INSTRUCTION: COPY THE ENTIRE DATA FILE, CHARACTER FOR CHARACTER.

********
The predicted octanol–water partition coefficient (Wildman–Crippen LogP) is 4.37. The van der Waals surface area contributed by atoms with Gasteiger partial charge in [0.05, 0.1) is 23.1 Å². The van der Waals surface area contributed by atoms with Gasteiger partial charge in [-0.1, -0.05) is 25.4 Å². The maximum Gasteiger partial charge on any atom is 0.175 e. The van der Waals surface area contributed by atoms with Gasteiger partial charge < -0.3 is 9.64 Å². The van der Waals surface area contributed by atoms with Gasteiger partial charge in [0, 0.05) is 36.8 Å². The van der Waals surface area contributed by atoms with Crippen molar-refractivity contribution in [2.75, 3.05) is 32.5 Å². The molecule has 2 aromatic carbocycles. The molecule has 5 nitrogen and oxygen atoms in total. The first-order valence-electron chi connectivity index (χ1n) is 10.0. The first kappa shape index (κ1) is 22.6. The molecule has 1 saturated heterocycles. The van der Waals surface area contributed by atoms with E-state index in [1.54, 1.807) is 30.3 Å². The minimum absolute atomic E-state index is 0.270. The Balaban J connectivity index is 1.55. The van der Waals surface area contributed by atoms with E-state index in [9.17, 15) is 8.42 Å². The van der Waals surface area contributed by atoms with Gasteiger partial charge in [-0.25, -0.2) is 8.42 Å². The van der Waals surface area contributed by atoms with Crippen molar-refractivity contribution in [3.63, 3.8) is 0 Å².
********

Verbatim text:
The predicted octanol–water partition coefficient (Wildman–Crippen LogP) is 4.37. The van der Waals surface area contributed by atoms with Gasteiger partial charge in [0.05, 0.1) is 23.1 Å². The van der Waals surface area contributed by atoms with Gasteiger partial charge in [-0.1, -0.05) is 25.4 Å². The maximum Gasteiger partial charge on any atom is 0.175 e. The van der Waals surface area contributed by atoms with Gasteiger partial charge < -0.3 is 9.64 Å². The van der Waals surface area contributed by atoms with Gasteiger partial charge in [0, 0.05) is 36.8 Å². The van der Waals surface area contributed by atoms with Crippen molar-refractivity contribution in [2.75, 3.05) is 32.5 Å². The molecule has 2 aromatic carbocycles. The molecule has 5 nitrogen and oxygen atoms in total. The first-order valence-electron chi connectivity index (χ1n) is 10.0. The first kappa shape index (κ1) is 22.6. The molecule has 1 saturated heterocycles. The van der Waals surface area contributed by atoms with E-state index in [1.54, 1.807) is 30.3 Å². The minimum absolute atomic E-state index is 0.270. The Balaban J connectivity index is 1.55. The van der Waals surface area contributed by atoms with E-state index in [9.17, 15) is 8.42 Å². The van der Waals surface area contributed by atoms with Gasteiger partial charge in [-0.25, -0.2) is 8.42 Å². The van der Waals surface area contributed by atoms with Crippen molar-refractivity contribution in [3.63, 3.8) is 0 Å².